If you had to pick the human influences most responsible for altering the earth, what would they be? Half a century ago, this question was (dispassionately) addressed in a landmark symposium called, "Man's Role in Changing the Face of the Earth." A 2005 retrospective review of the volume of interdiscplinary scholarship that emerged in 1956 notes that the syposium was "terrestrially oriented" and that
some omissions seem glaring from our perspective in the twenty-first century. Except for a chapter about ocean fisheries and coastlines, there is no discussion of the oceans. There is a section on the atmosphere, but the chapters mostly examine changes in rural and metropolitan climates. There is no sense that people are capable of altering the planet's climate as a whole.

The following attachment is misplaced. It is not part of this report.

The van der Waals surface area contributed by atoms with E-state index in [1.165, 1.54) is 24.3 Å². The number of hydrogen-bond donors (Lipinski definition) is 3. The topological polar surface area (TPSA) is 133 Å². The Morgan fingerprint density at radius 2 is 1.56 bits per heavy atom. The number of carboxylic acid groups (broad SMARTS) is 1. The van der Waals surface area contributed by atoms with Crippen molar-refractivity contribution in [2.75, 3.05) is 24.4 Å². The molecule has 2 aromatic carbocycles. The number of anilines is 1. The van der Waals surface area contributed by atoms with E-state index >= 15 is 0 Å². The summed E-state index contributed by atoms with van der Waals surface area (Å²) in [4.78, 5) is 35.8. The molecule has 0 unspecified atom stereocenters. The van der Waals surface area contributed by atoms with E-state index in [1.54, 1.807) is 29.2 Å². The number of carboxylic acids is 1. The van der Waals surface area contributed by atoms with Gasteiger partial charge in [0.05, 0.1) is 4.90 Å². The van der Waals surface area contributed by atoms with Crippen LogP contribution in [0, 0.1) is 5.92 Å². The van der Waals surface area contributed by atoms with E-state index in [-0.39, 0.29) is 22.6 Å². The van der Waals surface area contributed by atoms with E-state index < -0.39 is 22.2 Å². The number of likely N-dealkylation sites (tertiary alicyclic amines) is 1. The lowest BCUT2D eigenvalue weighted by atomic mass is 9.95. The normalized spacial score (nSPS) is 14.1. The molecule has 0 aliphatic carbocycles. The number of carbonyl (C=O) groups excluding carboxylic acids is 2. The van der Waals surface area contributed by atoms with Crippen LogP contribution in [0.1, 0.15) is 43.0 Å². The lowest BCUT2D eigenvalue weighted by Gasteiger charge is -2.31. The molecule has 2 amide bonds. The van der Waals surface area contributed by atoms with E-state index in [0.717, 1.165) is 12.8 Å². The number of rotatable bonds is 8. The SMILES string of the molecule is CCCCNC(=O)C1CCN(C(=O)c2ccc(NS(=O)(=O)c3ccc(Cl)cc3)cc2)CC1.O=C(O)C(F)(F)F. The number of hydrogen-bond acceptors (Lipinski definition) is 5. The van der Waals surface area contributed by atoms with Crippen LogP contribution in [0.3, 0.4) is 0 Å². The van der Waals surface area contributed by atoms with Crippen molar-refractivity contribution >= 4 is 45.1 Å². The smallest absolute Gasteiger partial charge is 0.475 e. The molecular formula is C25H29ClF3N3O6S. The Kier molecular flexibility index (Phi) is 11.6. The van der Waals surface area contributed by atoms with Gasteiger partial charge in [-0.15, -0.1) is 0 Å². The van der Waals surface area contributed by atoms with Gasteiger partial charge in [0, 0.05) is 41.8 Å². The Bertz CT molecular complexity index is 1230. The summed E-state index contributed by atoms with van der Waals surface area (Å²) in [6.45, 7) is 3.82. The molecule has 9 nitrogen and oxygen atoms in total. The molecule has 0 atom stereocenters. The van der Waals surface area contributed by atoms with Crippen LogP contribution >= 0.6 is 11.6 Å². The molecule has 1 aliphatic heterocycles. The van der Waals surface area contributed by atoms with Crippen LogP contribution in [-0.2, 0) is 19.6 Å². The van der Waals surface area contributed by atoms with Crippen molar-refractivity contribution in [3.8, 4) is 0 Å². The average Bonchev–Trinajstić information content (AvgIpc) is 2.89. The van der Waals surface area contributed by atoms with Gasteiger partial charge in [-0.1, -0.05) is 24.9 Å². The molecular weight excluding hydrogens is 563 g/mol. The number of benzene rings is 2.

In this month's issue of National Geographic magazine, Elizabeth Kolbert takes stock of the various dominant forces shaping the planet today (from agriculture to urbanization) and concludes:
Probably the most significant change, from a geologic perspective, is one that's invisible to us"”the change in the composition of the atmosphere. Carbon dioxide emissions are colorless, odorless, and in an immediate sense, harmless. But their warming effects could easily push global temperatures to levels that have not been seen for millions of years. Some plants and animals are already shifting their ranges toward the Poles, and those shifts will leave traces in the fossil record. Some species will not survive the warming at all. Meanwhile rising temperatures could eventually raise sea levels 20 feet or more. Long after our cars, cities, and factories have turned to dust, the consequences of burning billions of tons' worth of coal and oil are likely to be clearly discernible. As carbon dioxide warms the planet, it also seeps into the oceans and acidifies them.
Anybody want to speculate what kinds of National Geographic stories will be appearing in 2050?